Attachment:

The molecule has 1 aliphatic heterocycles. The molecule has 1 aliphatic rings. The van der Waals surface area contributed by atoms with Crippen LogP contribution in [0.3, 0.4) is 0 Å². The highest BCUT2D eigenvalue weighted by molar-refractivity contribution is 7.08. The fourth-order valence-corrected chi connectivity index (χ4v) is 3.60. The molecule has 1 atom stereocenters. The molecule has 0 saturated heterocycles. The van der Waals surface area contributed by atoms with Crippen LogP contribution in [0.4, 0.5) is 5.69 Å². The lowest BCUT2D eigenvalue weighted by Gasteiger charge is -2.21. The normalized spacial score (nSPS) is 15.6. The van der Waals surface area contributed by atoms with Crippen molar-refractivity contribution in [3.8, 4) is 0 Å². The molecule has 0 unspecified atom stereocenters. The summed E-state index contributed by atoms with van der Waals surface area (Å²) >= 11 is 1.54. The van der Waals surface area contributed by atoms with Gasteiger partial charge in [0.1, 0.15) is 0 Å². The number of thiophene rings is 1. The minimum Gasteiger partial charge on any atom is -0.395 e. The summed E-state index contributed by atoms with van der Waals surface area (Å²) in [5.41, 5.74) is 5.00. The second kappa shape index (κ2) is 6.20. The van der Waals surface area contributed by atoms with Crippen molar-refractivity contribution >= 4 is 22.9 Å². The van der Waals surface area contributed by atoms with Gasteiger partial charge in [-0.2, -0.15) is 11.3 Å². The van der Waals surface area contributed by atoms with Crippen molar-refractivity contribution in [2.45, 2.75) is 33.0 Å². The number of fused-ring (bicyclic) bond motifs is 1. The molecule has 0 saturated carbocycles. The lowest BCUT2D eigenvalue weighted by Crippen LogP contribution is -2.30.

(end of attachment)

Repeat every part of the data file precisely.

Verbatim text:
The molecule has 1 aliphatic heterocycles. The molecule has 1 aliphatic rings. The van der Waals surface area contributed by atoms with Crippen LogP contribution in [0.3, 0.4) is 0 Å². The highest BCUT2D eigenvalue weighted by molar-refractivity contribution is 7.08. The fourth-order valence-corrected chi connectivity index (χ4v) is 3.60. The molecule has 1 atom stereocenters. The molecule has 0 saturated heterocycles. The van der Waals surface area contributed by atoms with Crippen LogP contribution in [0.4, 0.5) is 5.69 Å². The lowest BCUT2D eigenvalue weighted by Gasteiger charge is -2.21. The normalized spacial score (nSPS) is 15.6. The van der Waals surface area contributed by atoms with Crippen molar-refractivity contribution in [3.8, 4) is 0 Å². The molecule has 0 unspecified atom stereocenters. The summed E-state index contributed by atoms with van der Waals surface area (Å²) >= 11 is 1.54. The van der Waals surface area contributed by atoms with Gasteiger partial charge in [0.1, 0.15) is 0 Å². The number of thiophene rings is 1. The minimum Gasteiger partial charge on any atom is -0.395 e. The summed E-state index contributed by atoms with van der Waals surface area (Å²) in [5.41, 5.74) is 5.00. The second kappa shape index (κ2) is 6.20. The van der Waals surface area contributed by atoms with Crippen molar-refractivity contribution >= 4 is 22.9 Å². The van der Waals surface area contributed by atoms with Gasteiger partial charge in [-0.2, -0.15) is 11.3 Å². The van der Waals surface area contributed by atoms with Crippen molar-refractivity contribution in [2.45, 2.75) is 33.0 Å². The number of fused-ring (bicyclic) bond motifs is 1. The molecule has 0 saturated carbocycles. The lowest BCUT2D eigenvalue weighted by Crippen LogP contribution is -2.30.